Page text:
The Liturgy of the Hours, Office for the Dead, is also encouraged to be prayed, but this should be prayed at other times than, and does not replace, the vigil. A vigil is especially important if many people are unable to participate in the central funeral rite (the Mass).
The vigil is usually presided (led) by a priest or deacon. And yet, when no priest or deacon is available, the vigil may be prayed (led) by a volunteer minister. During the vigil, it is very appropriate for a family member or a friend to speak in remembrance of your deceased loved one.
The next prayer is the most central prayer of the Catholic Church, the Funeral Mass. The Mass joins us with the Communion of Saints, in whose company we believe, pray, and have faith, and to which we pray your deceased loved one now belongs. It is for this preparation that this article and our funeral guide is given to you for your reflection and consolation.
The final prayer is the Committal (the burial). The Catholic Church strongly teaches, as a matter of Scripture and Tradition, that the body or cremated remains are to be buried (either in the ground or columbarium (always maintaining the integrity of the remains, which is why the Catholic Church considers it disrespectful to scatter ashes, or to divide them).
Each rite expresses our belief that your loved one, and all those who have died, are with God, and join in our prayer. This is what we believe when we celebrate each and every Mass, which is why our Church desires the celebration of a funeral Mass.
OTHER PRAYERS & RITES
Other prayers in the Order of Christian Funerals are the Gathering with the Body After Death; Prayer During the Transfer of the Body, etc.). In the United States, with the services of funeral directors, requirements of law (depending on the circumstances of death, the coroner), etc., these prayers are rarely celebrated.
The central purpose of ALL of these rites (prayers) is to celebrate our faith in the life, death, and Resurrection of the Lord. In these prayers, the Church acknowledges the grief suffered in this world, and yet, also, we express our hope in the Kingdom that is to come!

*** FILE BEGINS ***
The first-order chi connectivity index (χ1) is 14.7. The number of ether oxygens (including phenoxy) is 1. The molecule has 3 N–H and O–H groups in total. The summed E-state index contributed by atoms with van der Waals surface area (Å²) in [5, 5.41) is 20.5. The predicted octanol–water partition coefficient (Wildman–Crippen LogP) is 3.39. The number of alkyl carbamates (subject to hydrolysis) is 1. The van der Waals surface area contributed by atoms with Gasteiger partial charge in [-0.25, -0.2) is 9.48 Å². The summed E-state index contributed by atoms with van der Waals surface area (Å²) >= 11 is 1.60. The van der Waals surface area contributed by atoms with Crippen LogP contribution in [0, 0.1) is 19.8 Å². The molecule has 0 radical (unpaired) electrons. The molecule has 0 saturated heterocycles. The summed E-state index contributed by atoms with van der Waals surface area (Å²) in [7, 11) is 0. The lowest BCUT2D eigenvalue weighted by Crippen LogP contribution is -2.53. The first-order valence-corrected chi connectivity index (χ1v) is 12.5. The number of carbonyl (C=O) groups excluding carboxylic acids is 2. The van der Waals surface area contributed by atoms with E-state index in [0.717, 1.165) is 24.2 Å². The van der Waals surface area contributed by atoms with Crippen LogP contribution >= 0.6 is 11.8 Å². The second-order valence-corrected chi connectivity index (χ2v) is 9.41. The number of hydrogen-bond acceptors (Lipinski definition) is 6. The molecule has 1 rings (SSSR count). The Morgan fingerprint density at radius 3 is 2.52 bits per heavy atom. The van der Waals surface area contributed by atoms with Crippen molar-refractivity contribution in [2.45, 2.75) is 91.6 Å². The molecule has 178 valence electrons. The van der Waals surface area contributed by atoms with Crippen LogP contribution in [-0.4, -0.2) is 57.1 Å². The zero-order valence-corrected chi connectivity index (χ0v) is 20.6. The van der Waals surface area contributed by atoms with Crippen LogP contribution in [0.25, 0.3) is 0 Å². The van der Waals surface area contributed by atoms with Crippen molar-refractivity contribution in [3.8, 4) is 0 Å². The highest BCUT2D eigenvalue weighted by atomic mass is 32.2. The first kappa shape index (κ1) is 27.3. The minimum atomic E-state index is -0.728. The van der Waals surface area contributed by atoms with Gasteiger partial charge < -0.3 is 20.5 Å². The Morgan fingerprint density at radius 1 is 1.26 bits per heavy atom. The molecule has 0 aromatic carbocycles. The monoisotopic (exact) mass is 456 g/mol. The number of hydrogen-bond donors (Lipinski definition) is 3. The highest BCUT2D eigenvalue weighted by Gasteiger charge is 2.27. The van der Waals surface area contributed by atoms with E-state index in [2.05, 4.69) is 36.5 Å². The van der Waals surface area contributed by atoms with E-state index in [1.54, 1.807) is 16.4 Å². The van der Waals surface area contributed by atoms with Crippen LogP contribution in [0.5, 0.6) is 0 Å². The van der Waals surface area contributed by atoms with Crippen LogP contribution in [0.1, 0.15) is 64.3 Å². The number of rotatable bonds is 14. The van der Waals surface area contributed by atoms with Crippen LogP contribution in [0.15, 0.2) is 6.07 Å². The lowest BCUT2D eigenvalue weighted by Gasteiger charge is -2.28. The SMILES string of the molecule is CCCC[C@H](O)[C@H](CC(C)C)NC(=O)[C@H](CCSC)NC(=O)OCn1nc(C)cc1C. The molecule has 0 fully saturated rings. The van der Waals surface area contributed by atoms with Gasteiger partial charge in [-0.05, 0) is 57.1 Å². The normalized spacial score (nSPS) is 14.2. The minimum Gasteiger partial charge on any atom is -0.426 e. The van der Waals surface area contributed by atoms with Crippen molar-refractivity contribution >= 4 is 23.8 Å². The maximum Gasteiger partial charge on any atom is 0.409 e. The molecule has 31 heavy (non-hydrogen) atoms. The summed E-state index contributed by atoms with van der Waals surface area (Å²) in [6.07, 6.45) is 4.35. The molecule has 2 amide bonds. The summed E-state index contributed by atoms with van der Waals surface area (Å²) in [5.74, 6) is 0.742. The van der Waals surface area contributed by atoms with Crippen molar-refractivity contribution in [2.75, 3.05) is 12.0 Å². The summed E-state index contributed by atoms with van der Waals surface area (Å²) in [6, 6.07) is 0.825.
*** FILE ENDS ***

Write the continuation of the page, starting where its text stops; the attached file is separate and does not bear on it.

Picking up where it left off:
In these prayers, we acknowledge the love by which God touches us, and which brings the family together. In these prayers, we express our hope in the truth that “love does not come to end,” it does not “die” even as we die; no, we confirm our belief that we are on a journey, from birth, to life, to death, to our judgment and life eternal.
What Days Are Available for Funerals?
Day of the Week and Time. A Catholic funeral and burial may be celebrated on any day other than Sunday, excluding Holy Days of Obligation and other seasonal days of the Church Year.
While many families prefer Saturday for funerals, such a celebration and burial is most difficult to schedule and pray. There are no staff members present, which can affect the quality and gift we, as a parish, want to extend to families who have lost a loved one.
Whatever is the day and time desired, these will need to be coordinated with the priest to assure his availability and that of the parish, especially here at St. Therese Parish which is served by only one assigned priest.
How Do You Pick Music for the Funeral Mass?
Appropriate music for Catholic funerals includes liturgical hymns appropriate for Mass, which focus on the Paschal Mystery of Christ’s Death and Resurrection, thereby inspiring the Christian faithful to trust and hope in the Mercy and Love of God.
Song selections need to be discussed with the parish staff and are coordinated with the contracted music minister.
Flowers - What Are the Guidelines?
If desired, flowers are welcome at the church, but are governed by the liturgical environment norms. Flowers should not be placed where they obstruct the view, movement and focus on the ambo (the place where God’s Word is proclaimed), nor the altar.
This becomes of particular concern during the liturgical seasons of Advent, Christmas, Lent and Easter Time. There are no restrictions for flowers at the doors of the church, vestibule (narthex) or on the sides of the church nave (the body of the church).
Pictures and Photos at the Funeral Mass
If desired, pictures of the deceased, the family, etc., are welcome in the vestibule (narthex) of the church. Many families consider such photos important when a guest book is used to memorialize who came to the funeral.